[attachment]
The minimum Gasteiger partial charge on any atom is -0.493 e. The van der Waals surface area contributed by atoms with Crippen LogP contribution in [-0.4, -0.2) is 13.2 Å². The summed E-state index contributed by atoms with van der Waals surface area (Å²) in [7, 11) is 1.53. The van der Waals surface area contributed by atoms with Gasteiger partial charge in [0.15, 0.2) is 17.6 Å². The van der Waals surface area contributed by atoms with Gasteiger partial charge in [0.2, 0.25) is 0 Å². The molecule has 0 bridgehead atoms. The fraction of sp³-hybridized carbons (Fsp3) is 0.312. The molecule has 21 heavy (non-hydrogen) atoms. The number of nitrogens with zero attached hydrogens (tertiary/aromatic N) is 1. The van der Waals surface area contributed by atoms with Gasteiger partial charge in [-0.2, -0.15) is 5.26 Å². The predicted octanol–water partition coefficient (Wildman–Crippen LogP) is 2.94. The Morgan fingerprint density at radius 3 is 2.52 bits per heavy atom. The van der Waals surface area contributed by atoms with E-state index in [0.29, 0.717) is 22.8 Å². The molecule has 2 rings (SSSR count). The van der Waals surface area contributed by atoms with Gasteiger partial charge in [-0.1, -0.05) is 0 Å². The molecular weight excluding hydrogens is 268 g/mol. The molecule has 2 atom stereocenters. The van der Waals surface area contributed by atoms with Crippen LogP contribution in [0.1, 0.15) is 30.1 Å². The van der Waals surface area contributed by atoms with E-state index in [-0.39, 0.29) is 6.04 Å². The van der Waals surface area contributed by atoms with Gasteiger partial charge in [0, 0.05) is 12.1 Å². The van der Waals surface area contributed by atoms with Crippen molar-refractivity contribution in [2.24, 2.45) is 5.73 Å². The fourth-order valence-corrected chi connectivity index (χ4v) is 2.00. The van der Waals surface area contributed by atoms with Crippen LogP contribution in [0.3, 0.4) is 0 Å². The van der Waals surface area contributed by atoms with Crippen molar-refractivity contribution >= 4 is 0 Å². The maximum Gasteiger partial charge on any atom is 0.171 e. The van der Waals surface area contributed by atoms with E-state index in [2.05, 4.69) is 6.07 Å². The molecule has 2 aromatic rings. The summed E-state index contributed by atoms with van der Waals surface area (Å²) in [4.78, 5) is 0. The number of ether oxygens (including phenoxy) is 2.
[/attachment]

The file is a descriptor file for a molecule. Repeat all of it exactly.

The minimum Gasteiger partial charge on any atom is -0.493 e. The van der Waals surface area contributed by atoms with Crippen LogP contribution in [-0.4, -0.2) is 13.2 Å². The summed E-state index contributed by atoms with van der Waals surface area (Å²) in [7, 11) is 1.53. The van der Waals surface area contributed by atoms with Gasteiger partial charge in [0.15, 0.2) is 17.6 Å². The van der Waals surface area contributed by atoms with Gasteiger partial charge in [0.2, 0.25) is 0 Å². The molecule has 0 bridgehead atoms. The fraction of sp³-hybridized carbons (Fsp3) is 0.312. The molecule has 21 heavy (non-hydrogen) atoms. The number of nitrogens with zero attached hydrogens (tertiary/aromatic N) is 1. The van der Waals surface area contributed by atoms with Gasteiger partial charge in [-0.2, -0.15) is 5.26 Å². The predicted octanol–water partition coefficient (Wildman–Crippen LogP) is 2.94. The Morgan fingerprint density at radius 3 is 2.52 bits per heavy atom. The van der Waals surface area contributed by atoms with E-state index in [0.29, 0.717) is 22.8 Å². The molecule has 2 rings (SSSR count). The van der Waals surface area contributed by atoms with Gasteiger partial charge in [-0.1, -0.05) is 0 Å². The molecular weight excluding hydrogens is 268 g/mol. The molecule has 2 atom stereocenters. The van der Waals surface area contributed by atoms with Crippen LogP contribution in [0.1, 0.15) is 30.1 Å². The van der Waals surface area contributed by atoms with E-state index in [-0.39, 0.29) is 6.04 Å². The van der Waals surface area contributed by atoms with Gasteiger partial charge in [0, 0.05) is 12.1 Å². The van der Waals surface area contributed by atoms with Crippen molar-refractivity contribution in [2.24, 2.45) is 5.73 Å². The fourth-order valence-corrected chi connectivity index (χ4v) is 2.00. The van der Waals surface area contributed by atoms with Crippen LogP contribution in [0.3, 0.4) is 0 Å². The van der Waals surface area contributed by atoms with Crippen molar-refractivity contribution >= 4 is 0 Å². The maximum Gasteiger partial charge on any atom is 0.171 e. The van der Waals surface area contributed by atoms with E-state index in [2.05, 4.69) is 6.07 Å². The molecule has 2 aromatic rings. The summed E-state index contributed by atoms with van der Waals surface area (Å²) in [4.78, 5) is 0. The number of ether oxygens (including phenoxy) is 2.